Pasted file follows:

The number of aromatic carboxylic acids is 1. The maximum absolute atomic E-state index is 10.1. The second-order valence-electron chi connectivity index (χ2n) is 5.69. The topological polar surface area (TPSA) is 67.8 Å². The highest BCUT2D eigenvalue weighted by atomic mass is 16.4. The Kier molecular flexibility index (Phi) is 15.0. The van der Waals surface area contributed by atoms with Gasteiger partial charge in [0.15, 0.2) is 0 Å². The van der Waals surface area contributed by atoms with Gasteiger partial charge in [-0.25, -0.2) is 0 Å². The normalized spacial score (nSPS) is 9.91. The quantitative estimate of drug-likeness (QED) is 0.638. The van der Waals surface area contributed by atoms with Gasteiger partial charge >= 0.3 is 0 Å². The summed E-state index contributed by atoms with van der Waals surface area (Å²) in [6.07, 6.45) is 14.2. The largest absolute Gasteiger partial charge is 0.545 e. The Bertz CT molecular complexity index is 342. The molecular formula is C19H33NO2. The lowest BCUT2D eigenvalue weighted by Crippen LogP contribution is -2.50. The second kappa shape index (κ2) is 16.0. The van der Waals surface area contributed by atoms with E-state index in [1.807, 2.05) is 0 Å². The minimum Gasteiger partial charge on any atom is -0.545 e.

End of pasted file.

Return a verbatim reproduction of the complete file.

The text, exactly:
The number of aromatic carboxylic acids is 1. The maximum absolute atomic E-state index is 10.1. The second-order valence-electron chi connectivity index (χ2n) is 5.69. The topological polar surface area (TPSA) is 67.8 Å². The highest BCUT2D eigenvalue weighted by atomic mass is 16.4. The Kier molecular flexibility index (Phi) is 15.0. The van der Waals surface area contributed by atoms with Gasteiger partial charge in [0.15, 0.2) is 0 Å². The van der Waals surface area contributed by atoms with Gasteiger partial charge in [-0.25, -0.2) is 0 Å². The normalized spacial score (nSPS) is 9.91. The quantitative estimate of drug-likeness (QED) is 0.638. The van der Waals surface area contributed by atoms with Gasteiger partial charge >= 0.3 is 0 Å². The summed E-state index contributed by atoms with van der Waals surface area (Å²) in [6.07, 6.45) is 14.2. The largest absolute Gasteiger partial charge is 0.545 e. The Bertz CT molecular complexity index is 342. The molecular formula is C19H33NO2. The lowest BCUT2D eigenvalue weighted by Crippen LogP contribution is -2.50. The second kappa shape index (κ2) is 16.0. The van der Waals surface area contributed by atoms with E-state index in [1.807, 2.05) is 0 Å². The minimum Gasteiger partial charge on any atom is -0.545 e.